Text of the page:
A genetically modified version of herpes simplex virus type 1, the same virus that causes cold sores, shrank tumors of the deadly skin cancer melanoma in a clinical trial, according to Amgen, which is developing the experimental cancer treatment.
Patients in the trial were in the late stages of the disease, and were either being treated with a drug called GM-CSF or the new virus. Sixteen percent of the patients in the group that got the virus, known as talimogene laherparepvec, saw their tumors shrink completely or partially for at least six months. That compares to two percent of the control group. There was a trend toward the virus helping patients live longer, but the difference is not yet statistically significant. Amgen says that it may become so later this year, and those results are likely to be far more important in determining the future of the treatment.
Amgen purchased the company that developed the virus, Biovex, in 2011 for $425 million in cash and a commitment to pay up to $575 million if Biovex’s medicines hit certain milestones. If the Biovex anti-cancer virus is indeed a potent cancer fighter, it could help get investors excited about Amgen. It might also benefit Merck, because Amgen’s former research chief, Roger Perlmutter, has just agreed to take over running the research labs there, and this might reflect on his ability to make smart acquisitions.
In an interview in 2011, Perlmutter praised the Biovex researcher who had developed the virus. “Robert Coffin has done a really good job of developing this particular oncolytic virus,” he said. He told me that “you can’t doubt that the administration of the virus is having an effect” — I was skeptical — and promised “we kicked the tires on this very hard.”
Below is an excerpt from Amgen’s press release. Click the link to read the rest.
THOUSAND OAKS, Calif., March 19, 2013 /PRNewswire/ — Amgen (NASDAQ:AMGN) today announced top-line results from the Phase 3 trial in melanoma, which evaluated the efficacy and safety of talimogene laherparepvec for the treatment of unresected stage IIIB, IIIC or IV melanoma compared to treatment with subcutaneous granulocyte-macrophage colony-stimulating factor (GM-CSF).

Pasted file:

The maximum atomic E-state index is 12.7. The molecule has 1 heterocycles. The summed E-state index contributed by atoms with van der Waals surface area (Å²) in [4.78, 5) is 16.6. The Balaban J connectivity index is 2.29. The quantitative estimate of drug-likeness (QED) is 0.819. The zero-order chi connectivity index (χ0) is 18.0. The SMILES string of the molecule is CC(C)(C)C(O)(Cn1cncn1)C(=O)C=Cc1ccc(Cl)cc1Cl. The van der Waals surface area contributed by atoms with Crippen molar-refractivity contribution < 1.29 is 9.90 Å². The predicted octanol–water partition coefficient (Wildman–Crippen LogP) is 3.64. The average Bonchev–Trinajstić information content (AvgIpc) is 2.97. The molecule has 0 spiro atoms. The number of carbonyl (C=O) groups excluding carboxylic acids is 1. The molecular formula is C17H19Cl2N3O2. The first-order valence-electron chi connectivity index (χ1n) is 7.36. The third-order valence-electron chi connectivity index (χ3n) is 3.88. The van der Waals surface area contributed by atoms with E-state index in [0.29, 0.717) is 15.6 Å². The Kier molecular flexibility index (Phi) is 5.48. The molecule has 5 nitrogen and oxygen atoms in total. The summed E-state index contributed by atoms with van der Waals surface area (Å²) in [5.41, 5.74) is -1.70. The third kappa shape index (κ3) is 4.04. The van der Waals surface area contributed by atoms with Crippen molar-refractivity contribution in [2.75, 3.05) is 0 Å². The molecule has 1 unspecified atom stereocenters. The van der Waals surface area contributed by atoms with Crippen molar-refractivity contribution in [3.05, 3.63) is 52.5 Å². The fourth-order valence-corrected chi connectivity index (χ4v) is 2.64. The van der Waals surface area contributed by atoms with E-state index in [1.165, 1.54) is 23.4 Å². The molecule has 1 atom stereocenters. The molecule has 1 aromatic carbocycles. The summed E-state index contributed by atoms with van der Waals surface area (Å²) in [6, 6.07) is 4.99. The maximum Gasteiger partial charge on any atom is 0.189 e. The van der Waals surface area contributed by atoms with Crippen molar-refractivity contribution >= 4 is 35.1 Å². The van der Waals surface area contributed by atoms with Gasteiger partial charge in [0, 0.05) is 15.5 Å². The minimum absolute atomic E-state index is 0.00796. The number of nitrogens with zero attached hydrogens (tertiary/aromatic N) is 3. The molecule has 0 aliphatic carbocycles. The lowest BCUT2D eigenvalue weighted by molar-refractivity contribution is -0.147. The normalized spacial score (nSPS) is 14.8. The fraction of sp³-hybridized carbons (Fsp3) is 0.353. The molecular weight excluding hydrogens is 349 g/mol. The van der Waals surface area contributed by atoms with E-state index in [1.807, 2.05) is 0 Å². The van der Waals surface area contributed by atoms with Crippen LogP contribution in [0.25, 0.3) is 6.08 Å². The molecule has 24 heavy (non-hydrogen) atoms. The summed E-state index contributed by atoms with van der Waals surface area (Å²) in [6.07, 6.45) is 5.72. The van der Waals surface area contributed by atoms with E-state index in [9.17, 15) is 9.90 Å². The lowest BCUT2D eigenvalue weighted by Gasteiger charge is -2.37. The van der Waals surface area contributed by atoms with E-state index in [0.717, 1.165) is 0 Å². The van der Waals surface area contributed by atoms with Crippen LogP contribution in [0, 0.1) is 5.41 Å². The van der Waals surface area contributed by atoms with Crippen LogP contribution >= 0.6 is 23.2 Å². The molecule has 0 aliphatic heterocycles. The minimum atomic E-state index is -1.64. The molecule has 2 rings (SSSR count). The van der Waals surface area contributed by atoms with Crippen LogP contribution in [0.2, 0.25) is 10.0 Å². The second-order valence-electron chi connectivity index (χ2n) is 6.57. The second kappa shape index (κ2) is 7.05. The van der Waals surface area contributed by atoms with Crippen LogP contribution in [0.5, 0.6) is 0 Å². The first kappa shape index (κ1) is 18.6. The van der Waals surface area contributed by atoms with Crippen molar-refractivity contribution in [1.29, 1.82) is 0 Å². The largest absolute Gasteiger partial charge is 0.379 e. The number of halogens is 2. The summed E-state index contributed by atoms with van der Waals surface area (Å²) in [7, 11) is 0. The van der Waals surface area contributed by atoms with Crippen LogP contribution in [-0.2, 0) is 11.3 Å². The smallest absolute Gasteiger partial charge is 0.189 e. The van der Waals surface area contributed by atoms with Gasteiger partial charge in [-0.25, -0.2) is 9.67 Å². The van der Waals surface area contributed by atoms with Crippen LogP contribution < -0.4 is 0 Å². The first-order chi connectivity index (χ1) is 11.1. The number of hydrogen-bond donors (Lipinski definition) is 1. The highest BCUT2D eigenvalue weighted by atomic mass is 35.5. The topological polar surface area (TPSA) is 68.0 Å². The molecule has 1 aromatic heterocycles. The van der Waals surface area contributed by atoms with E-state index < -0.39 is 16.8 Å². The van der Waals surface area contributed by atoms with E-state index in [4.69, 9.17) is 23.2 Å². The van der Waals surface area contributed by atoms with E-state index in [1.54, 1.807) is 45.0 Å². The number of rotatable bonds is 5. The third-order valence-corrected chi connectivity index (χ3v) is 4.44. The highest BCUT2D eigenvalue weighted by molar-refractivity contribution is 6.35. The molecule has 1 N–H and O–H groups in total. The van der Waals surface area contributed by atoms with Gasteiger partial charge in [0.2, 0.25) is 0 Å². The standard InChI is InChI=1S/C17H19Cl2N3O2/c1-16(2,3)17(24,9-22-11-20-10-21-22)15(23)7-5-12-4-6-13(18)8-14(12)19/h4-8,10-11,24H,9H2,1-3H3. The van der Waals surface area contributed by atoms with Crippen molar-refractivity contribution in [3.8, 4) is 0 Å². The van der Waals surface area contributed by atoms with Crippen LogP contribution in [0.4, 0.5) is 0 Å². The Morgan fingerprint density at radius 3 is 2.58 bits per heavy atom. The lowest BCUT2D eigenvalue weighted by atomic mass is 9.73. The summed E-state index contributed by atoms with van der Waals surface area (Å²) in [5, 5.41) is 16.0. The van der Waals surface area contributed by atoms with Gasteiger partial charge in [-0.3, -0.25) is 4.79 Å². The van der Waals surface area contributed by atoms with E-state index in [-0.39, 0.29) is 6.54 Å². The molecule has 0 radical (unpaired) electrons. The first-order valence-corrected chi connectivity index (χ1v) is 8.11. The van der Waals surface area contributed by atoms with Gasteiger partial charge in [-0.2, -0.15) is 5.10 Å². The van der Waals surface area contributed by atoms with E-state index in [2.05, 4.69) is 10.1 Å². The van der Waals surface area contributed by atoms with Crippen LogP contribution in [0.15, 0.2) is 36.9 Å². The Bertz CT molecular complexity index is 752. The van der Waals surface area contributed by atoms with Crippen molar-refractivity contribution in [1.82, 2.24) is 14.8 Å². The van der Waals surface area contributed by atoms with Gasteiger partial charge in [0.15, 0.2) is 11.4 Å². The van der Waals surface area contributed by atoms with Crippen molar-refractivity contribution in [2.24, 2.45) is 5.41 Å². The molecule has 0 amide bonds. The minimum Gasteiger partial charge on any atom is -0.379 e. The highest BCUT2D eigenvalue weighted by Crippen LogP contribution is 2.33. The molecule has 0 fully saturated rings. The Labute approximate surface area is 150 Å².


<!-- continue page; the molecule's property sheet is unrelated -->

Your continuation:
The study met its primary endpoint of durable response rate (DRR), defined as the rate of complete or partial response lasting continuously for at least six months. A statistically significant difference was observed in DRR: 16 percent in the talimogene laherparepvec arm versus two percent in the GM-CSF arm. The analysis of overall survival (OS), a key secondary endpoint of the study, is event driven. A pre-planned interim analysis conducted with the analysis of DRR has shown an OS trend in favor of talimogene laherparepvec as compared to GM-CSF. The OS data is expected to mature in late 2013 in line with previous guidance.
“These are the first Phase 3 results of this novel approach to cancer therapy,” said Sean E. Harper, M.D., executive vice president of Research and Development at Amgen. “A high unmet need exists in melanoma and we believe the innovative mechanism of action of talimogene laherparepvec may offer a promising approach for these patients.”
Source Article from http://www.forbes.com/sites/matthewherper/2013/03/19/modified-cold-sore-virus-shrinks-melanoma-tumors-amgen-says/
Modified Cold Sore Virus Shrinks Melanoma Tumors – Forbes
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